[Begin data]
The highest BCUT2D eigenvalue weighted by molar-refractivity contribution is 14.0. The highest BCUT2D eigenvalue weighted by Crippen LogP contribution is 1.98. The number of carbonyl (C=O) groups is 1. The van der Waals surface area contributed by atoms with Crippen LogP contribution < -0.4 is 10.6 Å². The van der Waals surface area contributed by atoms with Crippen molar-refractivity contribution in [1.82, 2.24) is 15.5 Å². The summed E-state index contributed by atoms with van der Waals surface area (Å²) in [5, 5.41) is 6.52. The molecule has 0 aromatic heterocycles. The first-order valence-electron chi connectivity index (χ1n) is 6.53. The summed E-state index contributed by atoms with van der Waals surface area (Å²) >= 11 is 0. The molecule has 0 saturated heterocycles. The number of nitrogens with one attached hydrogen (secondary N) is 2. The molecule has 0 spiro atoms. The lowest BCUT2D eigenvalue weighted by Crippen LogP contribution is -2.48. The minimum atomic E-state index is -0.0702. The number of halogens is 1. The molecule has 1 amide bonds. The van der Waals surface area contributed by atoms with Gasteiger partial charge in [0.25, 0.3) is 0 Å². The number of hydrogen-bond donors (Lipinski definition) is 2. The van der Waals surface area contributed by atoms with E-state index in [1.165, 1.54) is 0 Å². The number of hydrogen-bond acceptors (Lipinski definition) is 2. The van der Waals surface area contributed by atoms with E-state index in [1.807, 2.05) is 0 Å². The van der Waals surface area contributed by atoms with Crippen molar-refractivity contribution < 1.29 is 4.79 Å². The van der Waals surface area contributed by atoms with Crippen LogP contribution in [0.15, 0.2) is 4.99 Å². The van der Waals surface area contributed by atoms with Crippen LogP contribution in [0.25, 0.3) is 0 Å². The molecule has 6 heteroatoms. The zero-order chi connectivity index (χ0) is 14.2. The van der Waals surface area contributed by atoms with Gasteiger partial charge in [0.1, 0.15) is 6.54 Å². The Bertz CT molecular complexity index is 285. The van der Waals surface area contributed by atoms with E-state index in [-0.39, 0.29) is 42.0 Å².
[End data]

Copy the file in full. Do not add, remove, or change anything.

The highest BCUT2D eigenvalue weighted by molar-refractivity contribution is 14.0. The highest BCUT2D eigenvalue weighted by Crippen LogP contribution is 1.98. The number of carbonyl (C=O) groups is 1. The van der Waals surface area contributed by atoms with Crippen LogP contribution < -0.4 is 10.6 Å². The van der Waals surface area contributed by atoms with Crippen molar-refractivity contribution in [1.82, 2.24) is 15.5 Å². The summed E-state index contributed by atoms with van der Waals surface area (Å²) in [5, 5.41) is 6.52. The molecule has 0 aromatic heterocycles. The first-order valence-electron chi connectivity index (χ1n) is 6.53. The summed E-state index contributed by atoms with van der Waals surface area (Å²) >= 11 is 0. The molecule has 0 saturated heterocycles. The number of nitrogens with one attached hydrogen (secondary N) is 2. The molecule has 0 spiro atoms. The lowest BCUT2D eigenvalue weighted by Crippen LogP contribution is -2.48. The minimum atomic E-state index is -0.0702. The number of halogens is 1. The molecule has 1 amide bonds. The van der Waals surface area contributed by atoms with Gasteiger partial charge in [0.25, 0.3) is 0 Å². The number of hydrogen-bond donors (Lipinski definition) is 2. The van der Waals surface area contributed by atoms with E-state index in [1.165, 1.54) is 0 Å². The number of hydrogen-bond acceptors (Lipinski definition) is 2. The van der Waals surface area contributed by atoms with E-state index in [1.807, 2.05) is 0 Å². The van der Waals surface area contributed by atoms with Crippen molar-refractivity contribution < 1.29 is 4.79 Å². The van der Waals surface area contributed by atoms with Crippen LogP contribution in [0.15, 0.2) is 4.99 Å². The van der Waals surface area contributed by atoms with Crippen LogP contribution in [0.25, 0.3) is 0 Å². The molecule has 6 heteroatoms. The zero-order chi connectivity index (χ0) is 14.2. The van der Waals surface area contributed by atoms with Gasteiger partial charge in [0.1, 0.15) is 6.54 Å². The Bertz CT molecular complexity index is 285. The van der Waals surface area contributed by atoms with E-state index in [-0.39, 0.29) is 42.0 Å².